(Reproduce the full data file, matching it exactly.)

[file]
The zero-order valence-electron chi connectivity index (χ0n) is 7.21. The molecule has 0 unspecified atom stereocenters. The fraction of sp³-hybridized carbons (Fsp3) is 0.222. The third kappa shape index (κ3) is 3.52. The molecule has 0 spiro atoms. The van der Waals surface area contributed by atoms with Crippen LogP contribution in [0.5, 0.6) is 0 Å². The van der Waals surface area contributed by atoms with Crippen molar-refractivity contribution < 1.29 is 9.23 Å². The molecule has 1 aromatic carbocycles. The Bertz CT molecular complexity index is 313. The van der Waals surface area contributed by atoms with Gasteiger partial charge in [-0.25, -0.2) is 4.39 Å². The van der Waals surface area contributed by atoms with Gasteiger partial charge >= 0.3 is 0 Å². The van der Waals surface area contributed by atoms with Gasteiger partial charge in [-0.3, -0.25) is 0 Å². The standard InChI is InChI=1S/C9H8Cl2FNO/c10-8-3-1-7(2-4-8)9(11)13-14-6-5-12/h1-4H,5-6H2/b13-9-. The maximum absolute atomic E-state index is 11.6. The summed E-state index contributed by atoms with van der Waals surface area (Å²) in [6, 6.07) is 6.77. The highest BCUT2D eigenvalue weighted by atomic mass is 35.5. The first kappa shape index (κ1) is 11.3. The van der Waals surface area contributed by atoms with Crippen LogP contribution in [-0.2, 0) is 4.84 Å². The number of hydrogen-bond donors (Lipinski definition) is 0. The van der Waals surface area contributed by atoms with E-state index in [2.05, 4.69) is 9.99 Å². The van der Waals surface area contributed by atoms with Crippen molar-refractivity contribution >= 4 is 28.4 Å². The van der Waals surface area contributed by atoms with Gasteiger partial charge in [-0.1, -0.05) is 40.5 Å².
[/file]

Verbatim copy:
The zero-order valence-electron chi connectivity index (χ0n) is 7.21. The molecule has 0 unspecified atom stereocenters. The fraction of sp³-hybridized carbons (Fsp3) is 0.222. The third kappa shape index (κ3) is 3.52. The molecule has 0 spiro atoms. The van der Waals surface area contributed by atoms with Crippen LogP contribution in [0.5, 0.6) is 0 Å². The van der Waals surface area contributed by atoms with Crippen molar-refractivity contribution < 1.29 is 9.23 Å². The molecule has 1 aromatic carbocycles. The Bertz CT molecular complexity index is 313. The van der Waals surface area contributed by atoms with Gasteiger partial charge in [-0.25, -0.2) is 4.39 Å². The van der Waals surface area contributed by atoms with Gasteiger partial charge >= 0.3 is 0 Å². The van der Waals surface area contributed by atoms with Gasteiger partial charge in [-0.3, -0.25) is 0 Å². The standard InChI is InChI=1S/C9H8Cl2FNO/c10-8-3-1-7(2-4-8)9(11)13-14-6-5-12/h1-4H,5-6H2/b13-9-. The maximum absolute atomic E-state index is 11.6. The summed E-state index contributed by atoms with van der Waals surface area (Å²) in [6, 6.07) is 6.77. The highest BCUT2D eigenvalue weighted by atomic mass is 35.5. The first kappa shape index (κ1) is 11.3. The van der Waals surface area contributed by atoms with Crippen LogP contribution in [-0.2, 0) is 4.84 Å². The number of hydrogen-bond donors (Lipinski definition) is 0. The van der Waals surface area contributed by atoms with E-state index in [2.05, 4.69) is 9.99 Å². The van der Waals surface area contributed by atoms with Crippen molar-refractivity contribution >= 4 is 28.4 Å². The van der Waals surface area contributed by atoms with Gasteiger partial charge in [-0.1, -0.05) is 40.5 Å².